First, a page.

I use it for the SWM, even the mighty Bultaco Sherpa and the Yamaha TY.
The oil works very well especially improve clutch action ... but expensive.
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Old 12-18-2012, 10:52 AM   #12
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GM has updated the spec for Dexron, the new Dex 6 is much lower viscosity and synthetic.

So you will want to continue to find Dex 3. Of GM says backwards compatible, and no longer certifies Dex 3

Just saying.

Rod
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Old 12-18-2012, 11:37 AM   #13
kellymac530
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The advantage of ATF in a MC is that it is specifically designed for clutches, that is how an AT works, series of clutch packs inside of a planetary gear system.

The disadvantage is that it is HIGH in detergent, that is good for the clutch because it rinses out the burned up clutch debris so the clutch always feels new and good, but a MC does not have the trans filter set up that a AT has to filter out that losened debris and not that is running around in your gear box. Disadavantage 2 is that the high detergent ATF can froth and foam up which lowers the oil level in the trans and cause premature wear.

I would also not use automotive 10/30,40,50 motor oil in a motorcycle engine because it has NO provision for the clutches. Auto engines have no clutch material, it is only about slippery and viscosity. A motorcycle oil needs to lubricating for the gears, but no so slipery that is causes the clutch to slip and thus premature wear.

I only use a good motorcycle oil made for wet clutch bikes in the factory recommended viscosity. Maybe lighter weight if not in hot riding conditions, but never heavier.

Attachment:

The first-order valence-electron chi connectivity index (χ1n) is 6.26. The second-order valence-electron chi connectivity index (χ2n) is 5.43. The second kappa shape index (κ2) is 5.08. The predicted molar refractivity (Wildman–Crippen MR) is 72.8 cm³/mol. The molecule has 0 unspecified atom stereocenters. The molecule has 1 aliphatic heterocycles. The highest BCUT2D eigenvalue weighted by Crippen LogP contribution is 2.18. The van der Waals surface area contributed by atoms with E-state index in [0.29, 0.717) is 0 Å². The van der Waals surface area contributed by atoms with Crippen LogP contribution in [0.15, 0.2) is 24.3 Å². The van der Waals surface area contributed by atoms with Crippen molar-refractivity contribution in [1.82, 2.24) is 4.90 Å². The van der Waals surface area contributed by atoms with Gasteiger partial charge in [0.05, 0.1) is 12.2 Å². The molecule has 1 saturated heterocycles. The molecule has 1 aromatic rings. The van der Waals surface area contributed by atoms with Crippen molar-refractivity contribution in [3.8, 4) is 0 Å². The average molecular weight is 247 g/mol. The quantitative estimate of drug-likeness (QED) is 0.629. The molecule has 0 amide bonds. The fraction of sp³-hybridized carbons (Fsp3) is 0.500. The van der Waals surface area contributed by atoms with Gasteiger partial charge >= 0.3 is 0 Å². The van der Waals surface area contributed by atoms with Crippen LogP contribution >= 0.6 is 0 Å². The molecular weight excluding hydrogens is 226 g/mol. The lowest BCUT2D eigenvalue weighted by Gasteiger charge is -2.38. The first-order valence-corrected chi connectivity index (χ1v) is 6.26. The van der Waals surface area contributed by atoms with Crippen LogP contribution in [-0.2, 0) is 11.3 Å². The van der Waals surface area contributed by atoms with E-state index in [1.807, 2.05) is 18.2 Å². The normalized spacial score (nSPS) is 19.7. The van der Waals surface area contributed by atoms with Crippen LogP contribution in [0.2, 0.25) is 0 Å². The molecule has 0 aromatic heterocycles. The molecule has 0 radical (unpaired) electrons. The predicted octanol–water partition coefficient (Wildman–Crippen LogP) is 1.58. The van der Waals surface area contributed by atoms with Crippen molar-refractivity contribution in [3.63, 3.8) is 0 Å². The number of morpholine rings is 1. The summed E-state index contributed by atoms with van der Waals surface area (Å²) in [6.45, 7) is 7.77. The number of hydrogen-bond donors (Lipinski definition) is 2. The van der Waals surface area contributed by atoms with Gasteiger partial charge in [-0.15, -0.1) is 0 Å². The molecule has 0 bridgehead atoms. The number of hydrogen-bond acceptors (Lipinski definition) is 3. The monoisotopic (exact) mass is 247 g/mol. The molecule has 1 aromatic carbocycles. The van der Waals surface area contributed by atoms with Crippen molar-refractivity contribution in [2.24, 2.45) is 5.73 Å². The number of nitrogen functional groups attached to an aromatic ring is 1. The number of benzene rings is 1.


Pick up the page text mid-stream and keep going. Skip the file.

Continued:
That come from years in the automotive field and many seminars on oil products from Lucas, Redline, Amzoil, and oil addative companies. Not an authority here, just a good bit of experience FWIW.
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Old 12-18-2012, 01:30 PM   #14
motorcyclemark
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Sting, the only 0/30 yamaha oil I see is semisynthetic and made for snowmobiles, Is this what you are using?
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Old 12-18-2012, 02:35 PM   #15
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rotorhead,
I did not mean to suggest a person shouldd ONLY run the recommended weight. There are many mitigating reasons to change viscositys and engine performace is one of them. Lighter weight oil will cause less friction and thus free up more useable HP.

As Sting says, what he uses works for him.

I would be curious though that Sting is recommending 0w-30 semi-syn and that may be a great oil, I like yamalube products, that is specifically a 4 stroke snowmobile engine oil....your GG 280 is a 2 stroke and the oil formulation is different....there are reasons why ALL of the oil companies designate 2t and 4t on their oils.....even though it is all in a gear box.

Besides a snowmobile does NOT have a wet clutch as a motorcycle {most of them anyway} does so that oil would not have the additives needed to help clutch life and performance.

I am sure the feel in his clutch is fine, but that is not the same as GOOD for the clutch.

This is not just coming from reading a manual....40 years of motorcycles, hot rods and parts counter work and even took a WEEK long course on oil the dumb manufacturer called OIL COLLEGE....lol to much.